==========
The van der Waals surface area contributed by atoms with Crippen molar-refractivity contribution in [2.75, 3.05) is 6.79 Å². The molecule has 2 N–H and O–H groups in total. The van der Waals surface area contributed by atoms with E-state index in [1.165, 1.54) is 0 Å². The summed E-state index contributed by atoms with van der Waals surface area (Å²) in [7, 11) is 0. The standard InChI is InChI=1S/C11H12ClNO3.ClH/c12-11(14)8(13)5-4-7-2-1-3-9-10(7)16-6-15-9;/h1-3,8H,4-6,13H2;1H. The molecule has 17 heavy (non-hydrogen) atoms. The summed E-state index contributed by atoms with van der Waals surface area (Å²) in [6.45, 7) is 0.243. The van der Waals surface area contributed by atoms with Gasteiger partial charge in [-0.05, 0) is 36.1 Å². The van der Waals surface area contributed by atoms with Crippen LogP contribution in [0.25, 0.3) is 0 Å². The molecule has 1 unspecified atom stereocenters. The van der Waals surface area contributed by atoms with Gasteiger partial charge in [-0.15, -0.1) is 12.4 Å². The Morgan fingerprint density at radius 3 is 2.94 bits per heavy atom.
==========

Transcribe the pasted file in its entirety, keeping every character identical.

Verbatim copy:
The van der Waals surface area contributed by atoms with Crippen molar-refractivity contribution in [2.75, 3.05) is 6.79 Å². The molecule has 2 N–H and O–H groups in total. The van der Waals surface area contributed by atoms with E-state index in [1.165, 1.54) is 0 Å². The summed E-state index contributed by atoms with van der Waals surface area (Å²) in [7, 11) is 0. The standard InChI is InChI=1S/C11H12ClNO3.ClH/c12-11(14)8(13)5-4-7-2-1-3-9-10(7)16-6-15-9;/h1-3,8H,4-6,13H2;1H. The molecule has 17 heavy (non-hydrogen) atoms. The summed E-state index contributed by atoms with van der Waals surface area (Å²) in [6.45, 7) is 0.243. The van der Waals surface area contributed by atoms with Gasteiger partial charge in [-0.05, 0) is 36.1 Å². The van der Waals surface area contributed by atoms with Crippen LogP contribution in [0.25, 0.3) is 0 Å². The molecule has 1 unspecified atom stereocenters. The van der Waals surface area contributed by atoms with Gasteiger partial charge in [-0.15, -0.1) is 12.4 Å². The Morgan fingerprint density at radius 3 is 2.94 bits per heavy atom.